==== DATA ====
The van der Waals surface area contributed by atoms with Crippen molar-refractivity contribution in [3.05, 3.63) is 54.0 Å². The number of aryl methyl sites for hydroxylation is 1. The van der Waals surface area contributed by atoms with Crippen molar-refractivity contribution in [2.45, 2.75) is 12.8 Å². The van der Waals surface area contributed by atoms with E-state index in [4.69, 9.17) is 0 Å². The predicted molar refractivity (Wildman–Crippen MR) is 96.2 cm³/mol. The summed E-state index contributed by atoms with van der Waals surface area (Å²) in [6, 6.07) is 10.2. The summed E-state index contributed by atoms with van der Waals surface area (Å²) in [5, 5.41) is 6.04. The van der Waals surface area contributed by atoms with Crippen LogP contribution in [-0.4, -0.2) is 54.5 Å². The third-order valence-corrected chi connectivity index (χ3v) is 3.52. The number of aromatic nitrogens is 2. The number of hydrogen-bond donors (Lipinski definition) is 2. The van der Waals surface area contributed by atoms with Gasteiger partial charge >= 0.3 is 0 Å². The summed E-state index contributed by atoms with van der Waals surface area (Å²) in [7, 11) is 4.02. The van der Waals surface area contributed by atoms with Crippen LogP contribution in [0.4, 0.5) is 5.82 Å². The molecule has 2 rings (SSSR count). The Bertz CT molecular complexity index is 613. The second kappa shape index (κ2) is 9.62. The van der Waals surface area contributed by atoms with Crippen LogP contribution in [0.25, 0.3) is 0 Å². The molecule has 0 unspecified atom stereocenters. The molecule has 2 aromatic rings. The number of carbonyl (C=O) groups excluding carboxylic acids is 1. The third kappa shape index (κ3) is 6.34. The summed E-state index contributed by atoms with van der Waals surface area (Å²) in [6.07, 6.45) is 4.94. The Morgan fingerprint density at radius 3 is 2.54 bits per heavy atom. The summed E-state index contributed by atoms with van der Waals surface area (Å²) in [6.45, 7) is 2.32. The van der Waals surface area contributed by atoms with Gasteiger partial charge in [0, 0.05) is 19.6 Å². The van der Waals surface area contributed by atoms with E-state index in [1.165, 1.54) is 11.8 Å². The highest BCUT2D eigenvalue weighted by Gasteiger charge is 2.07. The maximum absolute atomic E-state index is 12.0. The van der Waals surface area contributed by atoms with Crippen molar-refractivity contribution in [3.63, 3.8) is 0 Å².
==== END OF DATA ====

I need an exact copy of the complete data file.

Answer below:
The van der Waals surface area contributed by atoms with Crippen molar-refractivity contribution in [3.05, 3.63) is 54.0 Å². The number of aryl methyl sites for hydroxylation is 1. The van der Waals surface area contributed by atoms with Crippen molar-refractivity contribution in [2.45, 2.75) is 12.8 Å². The van der Waals surface area contributed by atoms with E-state index in [4.69, 9.17) is 0 Å². The predicted molar refractivity (Wildman–Crippen MR) is 96.2 cm³/mol. The summed E-state index contributed by atoms with van der Waals surface area (Å²) in [6, 6.07) is 10.2. The summed E-state index contributed by atoms with van der Waals surface area (Å²) in [5, 5.41) is 6.04. The van der Waals surface area contributed by atoms with Crippen LogP contribution in [-0.4, -0.2) is 54.5 Å². The third-order valence-corrected chi connectivity index (χ3v) is 3.52. The number of aromatic nitrogens is 2. The number of hydrogen-bond donors (Lipinski definition) is 2. The van der Waals surface area contributed by atoms with Gasteiger partial charge >= 0.3 is 0 Å². The summed E-state index contributed by atoms with van der Waals surface area (Å²) in [7, 11) is 4.02. The van der Waals surface area contributed by atoms with Crippen LogP contribution in [0.4, 0.5) is 5.82 Å². The molecule has 2 rings (SSSR count). The Bertz CT molecular complexity index is 613. The second kappa shape index (κ2) is 9.62. The van der Waals surface area contributed by atoms with Crippen LogP contribution in [0.25, 0.3) is 0 Å². The molecule has 0 unspecified atom stereocenters. The molecule has 2 aromatic rings. The number of carbonyl (C=O) groups excluding carboxylic acids is 1. The third kappa shape index (κ3) is 6.34. The summed E-state index contributed by atoms with van der Waals surface area (Å²) in [6.07, 6.45) is 4.94. The Morgan fingerprint density at radius 3 is 2.54 bits per heavy atom. The summed E-state index contributed by atoms with van der Waals surface area (Å²) in [6.45, 7) is 2.32. The van der Waals surface area contributed by atoms with Gasteiger partial charge in [0, 0.05) is 19.6 Å². The van der Waals surface area contributed by atoms with E-state index in [1.165, 1.54) is 11.8 Å². The highest BCUT2D eigenvalue weighted by Gasteiger charge is 2.07. The maximum absolute atomic E-state index is 12.0. The van der Waals surface area contributed by atoms with Crippen molar-refractivity contribution in [3.63, 3.8) is 0 Å².